anova.mppm

0th

Percentile

ANOVA for Fitted Point Process Models for Replicated Patterns

Performs analysis of deviance for one or more point process models fitted to replicated point pattern data.

Keywords
models, methods, spatial
Usage
# S3 method for mppm
anova(object, …,
                  test=NULL, adjust=TRUE,
                  fine=FALSE, warn=TRUE)
Arguments
object

Object of class "mppm" representing a point process model that was fitted to replicated point patterns.

Optional. Additional objects of class "mppm".

test

Type of hypothesis test to perform. A character string, partially matching one of "Chisq", "LRT", "Rao", "score", "F" or "Cp", or NULL indicating that no test should be performed.

adjust

Logical value indicating whether to correct the pseudolikelihood ratio when some of the models are not Poisson processes.

fine

Logical value passed to vcov.ppm indicating whether to use a quick estimate (fine=FALSE, the default) or a slower, more accurate estimate (fine=TRUE) of the variance of the fitted coefficients of each model. Relevant only when some of the models are not Poisson and adjust=TRUE.

warn

Logical value indicating whether to issue warnings if problems arise.

Details

This is a method for anova for comparing several fitted point process models of class "mppm", usually generated by the model-fitting function mppm).

If the fitted models are all Poisson point processes, then this function performs an Analysis of Deviance of the fitted models. The output shows the deviance differences (i.e. 2 times log likelihood ratio), the difference in degrees of freedom, and (if test="Chi") the two-sided p-values for the chi-squared tests. Their interpretation is very similar to that in anova.glm.

If some of the fitted models are not Poisson point processes, the `deviance' differences in this table are 'pseudo-deviances' equal to 2 times the differences in the maximised values of the log pseudolikelihood (see ppm). It is not valid to compare these values to the chi-squared distribution. In this case, if adjust=TRUE (the default), the pseudo-deviances will be adjusted using the method of Pace et al (2011) and Baddeley, Turner and Rubak (2015) so that the chi-squared test is valid. It is strongly advisable to perform this adjustment.

The argument test determines which hypothesis test, if any, will be performed to compare the models. The argument test should be a character string, partially matching one of "Chisq", "F" or "Cp", or NULL. The first option "Chisq" gives the likelihood ratio test based on the asymptotic chi-squared distribution of the deviance difference. The meaning of the other options is explained in anova.glm. For random effects models, only "Chisq" is available, and again gives the likelihood ratio test.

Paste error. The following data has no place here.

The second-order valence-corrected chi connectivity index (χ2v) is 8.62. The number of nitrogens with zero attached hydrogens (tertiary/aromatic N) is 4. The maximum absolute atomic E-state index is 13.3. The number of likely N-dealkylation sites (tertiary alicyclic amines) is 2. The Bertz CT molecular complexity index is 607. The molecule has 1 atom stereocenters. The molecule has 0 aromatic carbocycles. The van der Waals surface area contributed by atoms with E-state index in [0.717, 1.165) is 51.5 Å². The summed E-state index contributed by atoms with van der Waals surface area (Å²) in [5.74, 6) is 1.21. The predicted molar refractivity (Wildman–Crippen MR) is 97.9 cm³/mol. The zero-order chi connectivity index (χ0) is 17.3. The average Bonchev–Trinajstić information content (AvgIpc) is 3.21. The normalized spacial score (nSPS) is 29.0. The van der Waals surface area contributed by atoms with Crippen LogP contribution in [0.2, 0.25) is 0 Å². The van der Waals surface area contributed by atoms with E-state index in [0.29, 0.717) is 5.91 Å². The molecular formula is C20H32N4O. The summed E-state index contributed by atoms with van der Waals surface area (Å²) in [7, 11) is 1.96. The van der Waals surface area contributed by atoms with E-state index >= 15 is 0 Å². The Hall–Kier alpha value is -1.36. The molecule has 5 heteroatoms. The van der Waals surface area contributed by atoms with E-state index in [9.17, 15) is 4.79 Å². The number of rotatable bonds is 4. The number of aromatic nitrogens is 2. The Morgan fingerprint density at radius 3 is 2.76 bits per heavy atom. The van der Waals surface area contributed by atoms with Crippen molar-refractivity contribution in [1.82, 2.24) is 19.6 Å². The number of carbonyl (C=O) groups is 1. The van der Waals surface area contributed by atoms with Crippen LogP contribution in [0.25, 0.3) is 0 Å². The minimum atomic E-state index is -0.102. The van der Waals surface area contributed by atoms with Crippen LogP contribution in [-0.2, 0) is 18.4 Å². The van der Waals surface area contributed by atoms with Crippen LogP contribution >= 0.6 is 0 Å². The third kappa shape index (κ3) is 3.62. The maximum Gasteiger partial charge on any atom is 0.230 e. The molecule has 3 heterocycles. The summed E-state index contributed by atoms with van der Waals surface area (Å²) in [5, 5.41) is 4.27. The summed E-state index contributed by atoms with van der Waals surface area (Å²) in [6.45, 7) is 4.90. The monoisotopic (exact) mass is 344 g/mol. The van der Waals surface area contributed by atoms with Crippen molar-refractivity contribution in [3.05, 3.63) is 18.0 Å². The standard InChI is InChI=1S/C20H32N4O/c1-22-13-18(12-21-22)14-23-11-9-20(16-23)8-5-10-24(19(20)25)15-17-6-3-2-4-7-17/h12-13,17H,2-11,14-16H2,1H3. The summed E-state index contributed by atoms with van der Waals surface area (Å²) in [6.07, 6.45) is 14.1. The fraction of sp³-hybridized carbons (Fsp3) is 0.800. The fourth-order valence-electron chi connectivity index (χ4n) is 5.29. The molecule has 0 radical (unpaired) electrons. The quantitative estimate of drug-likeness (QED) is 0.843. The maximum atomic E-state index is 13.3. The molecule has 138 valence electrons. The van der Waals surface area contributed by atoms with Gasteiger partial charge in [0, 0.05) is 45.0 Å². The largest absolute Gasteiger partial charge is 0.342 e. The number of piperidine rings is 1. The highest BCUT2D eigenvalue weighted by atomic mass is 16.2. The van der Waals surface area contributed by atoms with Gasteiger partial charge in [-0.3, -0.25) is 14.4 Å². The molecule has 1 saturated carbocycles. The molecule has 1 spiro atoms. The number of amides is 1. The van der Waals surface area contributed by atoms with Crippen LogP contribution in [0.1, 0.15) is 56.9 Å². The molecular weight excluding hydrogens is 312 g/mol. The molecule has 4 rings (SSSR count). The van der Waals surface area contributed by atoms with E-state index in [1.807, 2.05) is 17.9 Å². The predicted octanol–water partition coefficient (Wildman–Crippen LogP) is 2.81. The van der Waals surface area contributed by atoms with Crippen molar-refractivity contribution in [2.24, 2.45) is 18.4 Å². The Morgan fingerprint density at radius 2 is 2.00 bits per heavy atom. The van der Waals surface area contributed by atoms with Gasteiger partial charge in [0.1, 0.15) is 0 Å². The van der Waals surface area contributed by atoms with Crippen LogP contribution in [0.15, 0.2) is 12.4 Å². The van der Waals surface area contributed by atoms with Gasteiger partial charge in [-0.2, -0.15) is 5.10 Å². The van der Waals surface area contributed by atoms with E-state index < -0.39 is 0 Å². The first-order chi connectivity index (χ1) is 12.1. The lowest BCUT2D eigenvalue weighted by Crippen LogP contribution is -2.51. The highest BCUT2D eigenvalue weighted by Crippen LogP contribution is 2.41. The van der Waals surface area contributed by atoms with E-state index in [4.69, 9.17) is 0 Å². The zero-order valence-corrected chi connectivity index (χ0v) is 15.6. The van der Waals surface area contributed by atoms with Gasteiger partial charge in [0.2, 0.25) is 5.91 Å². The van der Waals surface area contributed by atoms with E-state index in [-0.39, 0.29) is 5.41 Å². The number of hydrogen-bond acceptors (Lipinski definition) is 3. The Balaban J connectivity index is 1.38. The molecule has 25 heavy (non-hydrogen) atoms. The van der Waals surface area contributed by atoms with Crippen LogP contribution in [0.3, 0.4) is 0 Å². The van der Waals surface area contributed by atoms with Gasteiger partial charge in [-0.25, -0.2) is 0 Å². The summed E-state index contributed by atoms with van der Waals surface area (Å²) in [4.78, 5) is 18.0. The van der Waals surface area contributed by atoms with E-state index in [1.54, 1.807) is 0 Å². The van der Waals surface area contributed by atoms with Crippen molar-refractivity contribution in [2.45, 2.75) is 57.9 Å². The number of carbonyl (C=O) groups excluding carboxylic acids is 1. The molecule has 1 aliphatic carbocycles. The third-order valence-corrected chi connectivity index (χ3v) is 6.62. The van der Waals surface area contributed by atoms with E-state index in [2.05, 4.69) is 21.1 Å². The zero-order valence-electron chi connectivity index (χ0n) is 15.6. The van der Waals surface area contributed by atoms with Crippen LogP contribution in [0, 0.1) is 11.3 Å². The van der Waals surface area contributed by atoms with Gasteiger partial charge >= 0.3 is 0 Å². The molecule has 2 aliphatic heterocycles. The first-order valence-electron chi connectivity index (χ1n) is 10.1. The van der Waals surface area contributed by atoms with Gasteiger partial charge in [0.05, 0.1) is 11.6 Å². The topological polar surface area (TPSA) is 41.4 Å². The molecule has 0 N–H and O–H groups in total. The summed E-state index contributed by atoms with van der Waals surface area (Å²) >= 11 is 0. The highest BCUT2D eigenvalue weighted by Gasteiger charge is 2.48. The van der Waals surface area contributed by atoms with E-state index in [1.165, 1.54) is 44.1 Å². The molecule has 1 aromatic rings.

Value

An object of class "anova", or NULL.

Error messages

An error message that reports system is computationally singular indicates that the determinant of the Fisher information matrix of one of the models was either too large or too small for reliable numerical calculation. See vcov.ppm for suggestions on how to handle this.

References

Baddeley, A., Rubak, E. and Turner, R. (2015) Spatial Point Patterns: Methodology and Applications with R. London: Chapman and Hall/CRC Press.

Baddeley, A., Turner, R. and Rubak, E. (2015) Adjusted composite likelihood ratio test for Gibbs point processes. Journal of Statistical Computation and Simulation 86 (5) 922--941. DOI: 10.1080/00949655.2015.1044530.

Pace, L., Salvan, A. and Sartori, N. (2011) Adjusting composite likelihood ratio statistics. Statistica Sinica 21, 129--148.

See Also

mppm

Aliases
  • anova.mppm
Examples
# NOT RUN {
 H <- hyperframe(X=waterstriders)
 mod0 <- mppm(X~1, data=H, Poisson())
 modx <- mppm(X~x, data=H, Poisson())
 anova(mod0, modx, test="Chi")

 mod0S <- mppm(X~1, data=H, Strauss(2))
 modxS <- mppm(X~x, data=H, Strauss(2))
 anova(mod0S, modxS, test="Chi")
# }
Documentation reproduced from package spatstat, version 1.55-1, License: GPL (>= 2)

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